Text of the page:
I also have to praise the stagehands. The actors did all the moving of props, and as the story went on the props came more and more to be moved by shrouded and shambling figures making disturbing coughing sounds as they worked. It did a great job of adding to the mood.

One of the text's major scenes, the conversation with Zadok Allen and the revelations about the past--and present--of Innsmouth was good, and the actor who played Allen did a good job, but I can't help but feel that some of the growing horror that pervaded the entirety of the play should have been introduced into this monologue. Olmstead treats Allen's conversation with disbelief and scorn--not surprising, considering the content--but Allen remains jovial throughout, and only attains a slight note of seriousness toward the end when he's describing how Obed Marsh took control of the town. Only when Allen sees that the other denizens of Innsmouth have come to punish his transgressions does he really turn serious, and then he gets grabbed and dragged away in a sudden mood whiplash--a few people in the audience even laughed. In the text, Allen starts out laughing, but becomes more and more serious as the conversation goes on until he's not laughing at all. Then he starts ranting and raving and eventually shrieks as he looks over Olmstead's shoulder, causing Olmstead to whip around and stare out to sea, but all he can see is the pounding of the waves. I would have preferred a more gradual build-up of the tension during the monologue. Maybe not to the level of the text, since the over-the-shoulder scene is difficult to do on the stage--though there were several robed and shrouded figures standing among the audience the served as the thing in the water Allen saw--but a bit more than the sudden change.

That's part of my complaint with the ending, and as some changes were made, this part will be spoilered: [Spoiler (click to open)]In the text, Olmstead escapes from Innsmouth by sneaking from street to street and then going along the old, abandoned rail line. In the play, this is suggested by the mortally-wounded grocer, but Olmstead goes back for her cousin. In the depths of the church of the Esoteric Order of Dagon, she finds her cousin tied up on an altar in the depths, meets Obed Marsh, who gives her a monologue about her ancestry and entreats her to join the Deep Ones beneath the waves. Then the shoggoth comes out.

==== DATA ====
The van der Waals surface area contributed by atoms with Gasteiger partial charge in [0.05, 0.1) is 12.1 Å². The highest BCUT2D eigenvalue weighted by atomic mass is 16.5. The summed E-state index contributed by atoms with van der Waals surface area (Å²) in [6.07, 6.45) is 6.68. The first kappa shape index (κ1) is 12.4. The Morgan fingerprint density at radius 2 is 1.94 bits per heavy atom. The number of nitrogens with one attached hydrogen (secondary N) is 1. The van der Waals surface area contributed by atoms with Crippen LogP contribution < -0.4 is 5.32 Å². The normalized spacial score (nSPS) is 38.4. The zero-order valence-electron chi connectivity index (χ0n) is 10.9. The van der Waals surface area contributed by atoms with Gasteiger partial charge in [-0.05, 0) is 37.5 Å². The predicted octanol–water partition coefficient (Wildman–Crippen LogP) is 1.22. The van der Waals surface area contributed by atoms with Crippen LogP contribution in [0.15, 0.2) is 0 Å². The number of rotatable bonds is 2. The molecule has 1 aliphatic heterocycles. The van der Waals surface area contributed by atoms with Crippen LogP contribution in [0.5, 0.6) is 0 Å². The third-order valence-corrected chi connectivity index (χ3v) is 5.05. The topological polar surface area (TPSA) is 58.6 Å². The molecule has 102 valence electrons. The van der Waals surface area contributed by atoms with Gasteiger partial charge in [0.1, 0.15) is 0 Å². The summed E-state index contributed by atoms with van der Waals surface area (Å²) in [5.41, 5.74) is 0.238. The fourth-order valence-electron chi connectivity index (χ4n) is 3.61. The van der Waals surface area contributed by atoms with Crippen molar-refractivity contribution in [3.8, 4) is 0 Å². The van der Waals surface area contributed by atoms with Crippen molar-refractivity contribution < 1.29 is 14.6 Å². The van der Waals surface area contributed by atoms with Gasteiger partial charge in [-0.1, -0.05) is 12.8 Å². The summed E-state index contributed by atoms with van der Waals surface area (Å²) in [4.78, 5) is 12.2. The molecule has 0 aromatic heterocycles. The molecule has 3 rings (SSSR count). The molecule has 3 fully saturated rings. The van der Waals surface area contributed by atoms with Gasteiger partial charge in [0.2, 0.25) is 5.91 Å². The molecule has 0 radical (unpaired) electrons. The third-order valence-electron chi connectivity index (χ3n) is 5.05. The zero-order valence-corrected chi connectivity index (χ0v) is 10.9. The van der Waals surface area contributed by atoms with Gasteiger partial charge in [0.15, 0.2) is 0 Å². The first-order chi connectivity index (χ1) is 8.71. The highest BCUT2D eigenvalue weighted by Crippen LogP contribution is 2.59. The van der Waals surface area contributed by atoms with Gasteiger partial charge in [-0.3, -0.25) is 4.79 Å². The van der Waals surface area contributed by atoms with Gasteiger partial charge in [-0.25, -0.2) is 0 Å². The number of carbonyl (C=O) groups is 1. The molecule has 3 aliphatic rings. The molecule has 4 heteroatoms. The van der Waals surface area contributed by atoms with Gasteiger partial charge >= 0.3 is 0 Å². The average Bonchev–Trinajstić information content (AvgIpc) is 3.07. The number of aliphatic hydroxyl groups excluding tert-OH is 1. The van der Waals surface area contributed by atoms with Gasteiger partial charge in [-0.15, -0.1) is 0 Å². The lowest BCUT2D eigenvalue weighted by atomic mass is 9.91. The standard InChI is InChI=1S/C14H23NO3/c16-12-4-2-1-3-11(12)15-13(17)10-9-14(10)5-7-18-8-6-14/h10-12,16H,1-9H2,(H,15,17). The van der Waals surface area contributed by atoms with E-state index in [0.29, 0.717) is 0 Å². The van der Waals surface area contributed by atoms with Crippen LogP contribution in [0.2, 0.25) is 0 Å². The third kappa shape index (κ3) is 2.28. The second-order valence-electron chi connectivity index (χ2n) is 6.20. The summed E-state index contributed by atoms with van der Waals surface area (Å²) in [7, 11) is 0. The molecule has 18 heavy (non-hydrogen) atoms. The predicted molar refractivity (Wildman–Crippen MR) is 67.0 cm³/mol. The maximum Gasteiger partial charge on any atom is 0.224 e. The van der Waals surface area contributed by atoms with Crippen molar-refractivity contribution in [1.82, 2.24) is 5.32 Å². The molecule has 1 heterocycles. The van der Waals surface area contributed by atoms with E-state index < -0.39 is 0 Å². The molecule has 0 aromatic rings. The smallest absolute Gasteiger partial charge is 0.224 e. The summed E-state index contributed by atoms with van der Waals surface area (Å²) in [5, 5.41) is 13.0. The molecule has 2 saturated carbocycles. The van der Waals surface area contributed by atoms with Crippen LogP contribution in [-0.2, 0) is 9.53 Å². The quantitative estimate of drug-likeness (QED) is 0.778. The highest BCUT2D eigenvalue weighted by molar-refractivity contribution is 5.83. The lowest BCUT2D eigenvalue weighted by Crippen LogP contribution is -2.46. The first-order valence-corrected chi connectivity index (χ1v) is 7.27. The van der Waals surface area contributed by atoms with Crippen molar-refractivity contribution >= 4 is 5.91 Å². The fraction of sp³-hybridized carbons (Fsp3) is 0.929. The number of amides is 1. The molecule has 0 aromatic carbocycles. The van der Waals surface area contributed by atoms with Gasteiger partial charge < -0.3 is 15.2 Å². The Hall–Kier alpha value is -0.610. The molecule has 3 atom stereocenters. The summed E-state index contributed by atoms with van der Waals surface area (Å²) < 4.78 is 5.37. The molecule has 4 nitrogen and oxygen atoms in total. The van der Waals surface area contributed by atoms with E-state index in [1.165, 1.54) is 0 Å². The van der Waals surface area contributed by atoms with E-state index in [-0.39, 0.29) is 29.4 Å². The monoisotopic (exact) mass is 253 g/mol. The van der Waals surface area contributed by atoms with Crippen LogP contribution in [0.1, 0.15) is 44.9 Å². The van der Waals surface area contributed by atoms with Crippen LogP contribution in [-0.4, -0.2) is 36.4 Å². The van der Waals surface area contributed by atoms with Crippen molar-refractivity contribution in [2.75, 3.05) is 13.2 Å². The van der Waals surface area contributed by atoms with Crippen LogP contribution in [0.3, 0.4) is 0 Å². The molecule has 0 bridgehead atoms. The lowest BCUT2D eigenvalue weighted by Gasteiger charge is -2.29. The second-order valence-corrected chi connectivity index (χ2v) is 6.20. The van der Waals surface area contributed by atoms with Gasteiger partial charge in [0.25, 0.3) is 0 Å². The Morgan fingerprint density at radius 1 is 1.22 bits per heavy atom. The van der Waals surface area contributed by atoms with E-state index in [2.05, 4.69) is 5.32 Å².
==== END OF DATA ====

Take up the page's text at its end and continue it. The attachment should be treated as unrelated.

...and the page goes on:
I really didn't like that. Marsh's comics-style villainous ranting completely shattered the tension that had been building up to that point for me, and because of that, I just thought the shoggoth was kind of silly, even though it was pretty well staged. I was much happier with what followed--Olmstead's mother, grandmother, and great-grandmother, who had been appearing in her dreams throughout the play, appeared in the flesh to invite her to join them, leading to a coughing fit, Olmstead being dipped in the water, and the final line of the play: the whispered, "I can breathe." It would have been just as effective if Marsh and the shoggoth had been eliminated entirely, and Olmstead had fainted when he cousin was carried away, and then the maternal line had come out. Their enticing whispers to join them were much more effective at conveying the attractiveness of swimming down to Cyclopean and many-columned Y'ha-nthlei than Marsh's raving.

Basically, the text makes this part about a thrilling chase scene and tension of wondering whether Olmstead will escape or not, and then changes gears and switches to body horror and transformation into something inhuman. The play skips the chase almost entirely other than escaping from the hotel and keeps the focus on the Innsmouth Look. That part I liked.


The play took different tactic with the body horror than the text, but I think the tension was actually better in the play, since the "who am I?" aspect is only present in the final chapter of the text. Since turning into an inhuman monster and welcoming it is the horror that moderns take out of the play now that no one worth listening to cares about miscegenation any more, emphasizing that aspect was a good change.

But despite those quibbles I have with it, overall The Shadow over Innsmouth is probably the best adaptation I've ever seen of a Lovecraft story to another format. It is definitely worth your money and your time.
 
 
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Current Music: Nox Arcana - Ritual of Summoning
 
 
 
(Anonymous) on December 24th, 2013 09:54 am (UTC)
Test, just a test
Hello. And Bye.